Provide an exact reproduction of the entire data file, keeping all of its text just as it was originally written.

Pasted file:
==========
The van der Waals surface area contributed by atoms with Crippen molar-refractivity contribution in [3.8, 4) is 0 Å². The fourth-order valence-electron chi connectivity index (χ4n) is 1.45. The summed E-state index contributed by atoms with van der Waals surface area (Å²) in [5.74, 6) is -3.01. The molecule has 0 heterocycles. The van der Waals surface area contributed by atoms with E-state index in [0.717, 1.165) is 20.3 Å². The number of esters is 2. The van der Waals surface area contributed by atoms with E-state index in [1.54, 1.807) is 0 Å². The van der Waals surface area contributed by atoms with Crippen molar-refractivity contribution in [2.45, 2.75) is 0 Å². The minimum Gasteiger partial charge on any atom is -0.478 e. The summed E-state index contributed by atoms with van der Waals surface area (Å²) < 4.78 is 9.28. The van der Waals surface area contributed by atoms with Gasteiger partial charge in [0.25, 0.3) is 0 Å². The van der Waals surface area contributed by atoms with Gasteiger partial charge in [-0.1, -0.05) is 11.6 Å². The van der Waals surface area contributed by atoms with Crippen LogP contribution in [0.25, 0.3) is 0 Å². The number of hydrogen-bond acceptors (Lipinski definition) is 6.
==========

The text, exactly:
The van der Waals surface area contributed by atoms with Crippen molar-refractivity contribution in [3.8, 4) is 0 Å². The fourth-order valence-electron chi connectivity index (χ4n) is 1.45. The summed E-state index contributed by atoms with van der Waals surface area (Å²) in [5.74, 6) is -3.01. The molecule has 0 heterocycles. The van der Waals surface area contributed by atoms with E-state index in [0.717, 1.165) is 20.3 Å². The number of esters is 2. The van der Waals surface area contributed by atoms with E-state index in [1.54, 1.807) is 0 Å². The van der Waals surface area contributed by atoms with Crippen molar-refractivity contribution in [2.45, 2.75) is 0 Å². The minimum Gasteiger partial charge on any atom is -0.478 e. The summed E-state index contributed by atoms with van der Waals surface area (Å²) < 4.78 is 9.28. The van der Waals surface area contributed by atoms with Gasteiger partial charge in [0.25, 0.3) is 0 Å². The van der Waals surface area contributed by atoms with Gasteiger partial charge in [-0.1, -0.05) is 11.6 Å². The van der Waals surface area contributed by atoms with Crippen LogP contribution in [0.25, 0.3) is 0 Å². The number of hydrogen-bond acceptors (Lipinski definition) is 6.